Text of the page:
Business Briefs – July 21, 2019

Labor Nominee Scalia Has Long Record of Opposing Regulations

WASHINGTON (AP) – Eugene Scalia has a decades-long record of challenging Labor Department and other federal regulations.

Trump selected Scalia Thursday to be his new labor secretary. If formally nominated and confirmed, he’ll join an administration that has moved aggressively to reverse regulations and work under a president who had repeatedly lauded Scalia’s late father, Justice Antonin Scalia.

China Launches STAR, Tech Stock Market to Boost Industry

BEIJING (AP) – Trading starts Monday on a Chinese stock market for high-tech companies that play a key role in official development plans that are straining relations with Washington.

Regulators have approved 25 companies in information technology and other fields seen by communist leaders as a path to prosperity and global influence for the Shanghai Stock Exchange’s STAR Market.

The market reflects the ruling Communist Party’s desire to channel private capital into its development plans.

Gulf Tanker Incidents May Raise Shippers’ Costs, Cut Traffic

(AP) – Seizures of oil tankers and other hostile Iranian measures in the Strait of Hormuz are already raising insurance rates for shipping companies and could eventually reduce tanker traffic in the vital waterway, with a spike in global oil prices a serious risk even without war.

“If this kind of problem continues, you might see people start to shy away from the (Persian) Gulf or try to reflag — not be a British tanker,” said energy economist Michael Lynch.

The near-term impact will fall most heavily on the shipping industry in the form of higher insurance rates, said Lynch, president of Strategic Energy & Economic Research Inc.

Appeals Court Upholds Trump Move to Drop Mine Pollution Rule

BILLINGS, Mont. (AP) – A U.S. appeals court panel has sided with the Trump administration, ruling that state and federal programs already in place ensure that mining companies take financial responsibility for future pollution cleanups. The ruling Friday came after the administration was sued by environmental groups for dropping an Obama-era proposal that would have required the companies to prove they have resources to clean up pollution.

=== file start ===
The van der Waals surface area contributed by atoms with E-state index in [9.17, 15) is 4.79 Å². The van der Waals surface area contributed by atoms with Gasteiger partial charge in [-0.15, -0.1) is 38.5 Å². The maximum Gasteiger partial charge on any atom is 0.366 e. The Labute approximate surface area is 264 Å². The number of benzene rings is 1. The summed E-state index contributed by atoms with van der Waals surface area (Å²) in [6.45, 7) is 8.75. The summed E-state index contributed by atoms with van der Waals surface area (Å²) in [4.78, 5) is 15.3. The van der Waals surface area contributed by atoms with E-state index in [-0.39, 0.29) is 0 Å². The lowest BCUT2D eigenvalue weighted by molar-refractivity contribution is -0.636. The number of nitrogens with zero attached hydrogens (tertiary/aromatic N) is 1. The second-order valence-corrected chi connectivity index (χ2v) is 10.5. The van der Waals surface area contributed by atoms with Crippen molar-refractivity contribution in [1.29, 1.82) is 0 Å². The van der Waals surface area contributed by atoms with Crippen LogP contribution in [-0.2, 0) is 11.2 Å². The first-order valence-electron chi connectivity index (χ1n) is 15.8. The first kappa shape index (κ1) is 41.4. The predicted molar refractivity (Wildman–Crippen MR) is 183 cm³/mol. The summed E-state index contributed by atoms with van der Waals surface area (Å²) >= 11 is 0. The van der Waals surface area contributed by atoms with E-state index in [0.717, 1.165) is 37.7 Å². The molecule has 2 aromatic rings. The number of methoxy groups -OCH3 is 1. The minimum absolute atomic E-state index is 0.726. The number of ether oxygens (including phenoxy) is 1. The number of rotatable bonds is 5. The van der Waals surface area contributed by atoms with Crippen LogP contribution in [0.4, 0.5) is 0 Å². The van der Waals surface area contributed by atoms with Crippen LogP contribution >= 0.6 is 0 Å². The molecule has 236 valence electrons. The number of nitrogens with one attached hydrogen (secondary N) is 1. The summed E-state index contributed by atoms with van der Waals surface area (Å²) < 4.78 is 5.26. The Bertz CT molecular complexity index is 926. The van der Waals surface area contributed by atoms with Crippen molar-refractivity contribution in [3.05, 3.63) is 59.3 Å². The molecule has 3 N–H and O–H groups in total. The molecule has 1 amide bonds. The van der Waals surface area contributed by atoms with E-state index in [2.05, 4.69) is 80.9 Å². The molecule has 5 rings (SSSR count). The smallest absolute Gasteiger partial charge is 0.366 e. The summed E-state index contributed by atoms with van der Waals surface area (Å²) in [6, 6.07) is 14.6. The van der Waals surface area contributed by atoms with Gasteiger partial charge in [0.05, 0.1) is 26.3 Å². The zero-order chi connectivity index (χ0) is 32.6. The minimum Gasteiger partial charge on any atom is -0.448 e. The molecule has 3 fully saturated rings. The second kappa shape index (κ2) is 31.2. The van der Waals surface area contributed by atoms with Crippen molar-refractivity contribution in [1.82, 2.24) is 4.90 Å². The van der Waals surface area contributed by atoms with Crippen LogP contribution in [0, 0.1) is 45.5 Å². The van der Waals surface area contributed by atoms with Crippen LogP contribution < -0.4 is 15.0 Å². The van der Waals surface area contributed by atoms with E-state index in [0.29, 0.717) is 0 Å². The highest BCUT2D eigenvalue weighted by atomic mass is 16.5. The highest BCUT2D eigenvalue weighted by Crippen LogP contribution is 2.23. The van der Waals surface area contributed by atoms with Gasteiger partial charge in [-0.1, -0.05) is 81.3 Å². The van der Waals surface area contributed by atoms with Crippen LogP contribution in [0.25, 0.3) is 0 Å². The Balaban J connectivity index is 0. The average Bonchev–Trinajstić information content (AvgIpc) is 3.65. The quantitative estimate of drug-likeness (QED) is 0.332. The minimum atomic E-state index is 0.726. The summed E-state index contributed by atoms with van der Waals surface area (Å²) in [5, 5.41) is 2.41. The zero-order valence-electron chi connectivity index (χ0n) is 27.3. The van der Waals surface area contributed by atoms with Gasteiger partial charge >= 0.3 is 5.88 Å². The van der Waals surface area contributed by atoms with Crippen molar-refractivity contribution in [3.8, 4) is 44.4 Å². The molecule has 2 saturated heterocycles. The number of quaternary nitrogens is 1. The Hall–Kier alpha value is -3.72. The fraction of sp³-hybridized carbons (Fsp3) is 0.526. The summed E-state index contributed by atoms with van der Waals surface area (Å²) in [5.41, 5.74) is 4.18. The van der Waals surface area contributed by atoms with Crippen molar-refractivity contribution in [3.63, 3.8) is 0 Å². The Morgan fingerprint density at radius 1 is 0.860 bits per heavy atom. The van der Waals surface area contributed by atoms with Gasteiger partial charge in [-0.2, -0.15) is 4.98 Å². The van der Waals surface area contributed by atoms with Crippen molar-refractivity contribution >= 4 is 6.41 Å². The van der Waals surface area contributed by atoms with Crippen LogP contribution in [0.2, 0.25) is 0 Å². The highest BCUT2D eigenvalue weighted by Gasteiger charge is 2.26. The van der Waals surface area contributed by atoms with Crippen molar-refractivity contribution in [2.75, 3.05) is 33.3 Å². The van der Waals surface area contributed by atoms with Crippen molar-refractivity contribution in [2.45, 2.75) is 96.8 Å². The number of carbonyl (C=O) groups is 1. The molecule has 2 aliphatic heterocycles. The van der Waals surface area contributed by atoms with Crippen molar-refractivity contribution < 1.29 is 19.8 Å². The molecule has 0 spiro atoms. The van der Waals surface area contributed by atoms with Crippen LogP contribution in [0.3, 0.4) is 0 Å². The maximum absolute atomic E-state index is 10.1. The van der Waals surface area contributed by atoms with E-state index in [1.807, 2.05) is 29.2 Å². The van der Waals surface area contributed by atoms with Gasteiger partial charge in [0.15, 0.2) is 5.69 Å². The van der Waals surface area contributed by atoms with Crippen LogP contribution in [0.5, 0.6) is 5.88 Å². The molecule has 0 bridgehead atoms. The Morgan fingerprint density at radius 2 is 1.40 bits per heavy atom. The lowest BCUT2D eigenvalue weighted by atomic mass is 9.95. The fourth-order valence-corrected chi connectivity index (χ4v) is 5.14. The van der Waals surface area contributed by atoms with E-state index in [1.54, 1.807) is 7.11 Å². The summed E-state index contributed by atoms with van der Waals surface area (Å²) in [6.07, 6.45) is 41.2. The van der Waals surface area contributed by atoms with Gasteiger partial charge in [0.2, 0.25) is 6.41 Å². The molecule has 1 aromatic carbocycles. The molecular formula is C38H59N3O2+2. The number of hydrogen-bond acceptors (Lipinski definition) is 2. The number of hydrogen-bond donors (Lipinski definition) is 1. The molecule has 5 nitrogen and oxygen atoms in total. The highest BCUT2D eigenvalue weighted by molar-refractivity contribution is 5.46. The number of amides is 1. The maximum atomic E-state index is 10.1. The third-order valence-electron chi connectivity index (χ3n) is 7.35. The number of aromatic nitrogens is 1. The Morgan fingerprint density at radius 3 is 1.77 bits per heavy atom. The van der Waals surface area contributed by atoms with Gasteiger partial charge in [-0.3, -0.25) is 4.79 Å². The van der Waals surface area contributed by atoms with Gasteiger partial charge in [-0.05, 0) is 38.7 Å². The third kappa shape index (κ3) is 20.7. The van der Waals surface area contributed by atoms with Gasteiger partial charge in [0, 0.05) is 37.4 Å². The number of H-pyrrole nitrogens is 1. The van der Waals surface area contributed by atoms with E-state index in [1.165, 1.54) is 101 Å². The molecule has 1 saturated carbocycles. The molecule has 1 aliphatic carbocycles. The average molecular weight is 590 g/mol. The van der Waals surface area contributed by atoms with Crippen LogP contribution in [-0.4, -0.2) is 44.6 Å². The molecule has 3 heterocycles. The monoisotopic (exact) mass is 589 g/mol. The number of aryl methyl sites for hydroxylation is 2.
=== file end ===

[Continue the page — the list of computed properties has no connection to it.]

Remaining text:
Penney: We Haven’t Hired Advisers For In-Court Restructuring

NEW YORK (AP) – J.C. Penney says it hasn’t hired any advisers to prepare for an in-court restructuring or bankruptcy. The company’s statement Friday came after investors were rattled by a report saying the company was hiring experts to help restructure its debt. Reuters reported Thursday that Penney has held discussions with lawyers and investment bankers who work with struggling companies on debt restructurings. Penney’s shares fell nearly 17% on Friday.

American Express 2Q Profits Rise 9%, Beating Expectations

NEW YORK (AP) – American Express posted a 9% gain in second-quarter profits on Friday, helped by more of its cardmembers carrying a credit card balance and increased spending on its namesake cards. The NY company said it earned a profit of $1.76 billion, or $2.07 a share. That’s up from earnings of $1.62 billion, or $1.84 a share, in the same period a year earlier. Analysts were looking for AmEx to earn $2.03 a share, according to FactSet.

Lebanese Losing Faith as Politicians Fumble Over Economy

BEIRUT (AP) – Lebanese media have been blanketed for days with live coverage as lawmakers heatedly debated a controversial austerity budget meant to salvage the country’s flailing economy. Outside parliament, protesters and critics denounced the budget’s focus on tax hikes and wage cuts.

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